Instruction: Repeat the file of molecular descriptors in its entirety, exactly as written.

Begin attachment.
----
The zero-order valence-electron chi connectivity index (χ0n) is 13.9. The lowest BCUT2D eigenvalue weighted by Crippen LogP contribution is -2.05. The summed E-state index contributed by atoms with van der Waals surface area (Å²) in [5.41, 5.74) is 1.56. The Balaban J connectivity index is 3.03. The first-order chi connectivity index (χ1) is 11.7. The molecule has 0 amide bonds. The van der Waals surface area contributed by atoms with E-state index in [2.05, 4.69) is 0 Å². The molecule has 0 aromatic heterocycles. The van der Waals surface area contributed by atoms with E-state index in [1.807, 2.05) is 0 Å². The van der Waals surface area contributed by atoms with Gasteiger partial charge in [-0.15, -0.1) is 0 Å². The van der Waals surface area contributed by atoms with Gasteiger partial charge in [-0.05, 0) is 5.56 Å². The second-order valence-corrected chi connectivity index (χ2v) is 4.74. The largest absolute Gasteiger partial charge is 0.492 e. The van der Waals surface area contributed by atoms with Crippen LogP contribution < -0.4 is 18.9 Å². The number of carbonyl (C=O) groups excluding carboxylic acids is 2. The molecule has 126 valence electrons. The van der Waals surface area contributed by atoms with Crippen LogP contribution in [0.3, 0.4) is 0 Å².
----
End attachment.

The zero-order valence-electron chi connectivity index (χ0n) is 13.9. The lowest BCUT2D eigenvalue weighted by Crippen LogP contribution is -2.05. The summed E-state index contributed by atoms with van der Waals surface area (Å²) in [5.41, 5.74) is 1.56. The Balaban J connectivity index is 3.03. The first-order chi connectivity index (χ1) is 11.7. The molecule has 0 amide bonds. The van der Waals surface area contributed by atoms with E-state index in [2.05, 4.69) is 0 Å². The molecule has 0 aromatic heterocycles. The van der Waals surface area contributed by atoms with E-state index in [1.807, 2.05) is 0 Å². The van der Waals surface area contributed by atoms with Gasteiger partial charge in [-0.15, -0.1) is 0 Å². The van der Waals surface area contributed by atoms with Gasteiger partial charge in [-0.05, 0) is 5.56 Å². The second-order valence-corrected chi connectivity index (χ2v) is 4.74. The largest absolute Gasteiger partial charge is 0.492 e. The van der Waals surface area contributed by atoms with Crippen LogP contribution < -0.4 is 18.9 Å². The number of carbonyl (C=O) groups excluding carboxylic acids is 2. The molecule has 126 valence electrons. The van der Waals surface area contributed by atoms with Crippen LogP contribution in [0.3, 0.4) is 0 Å².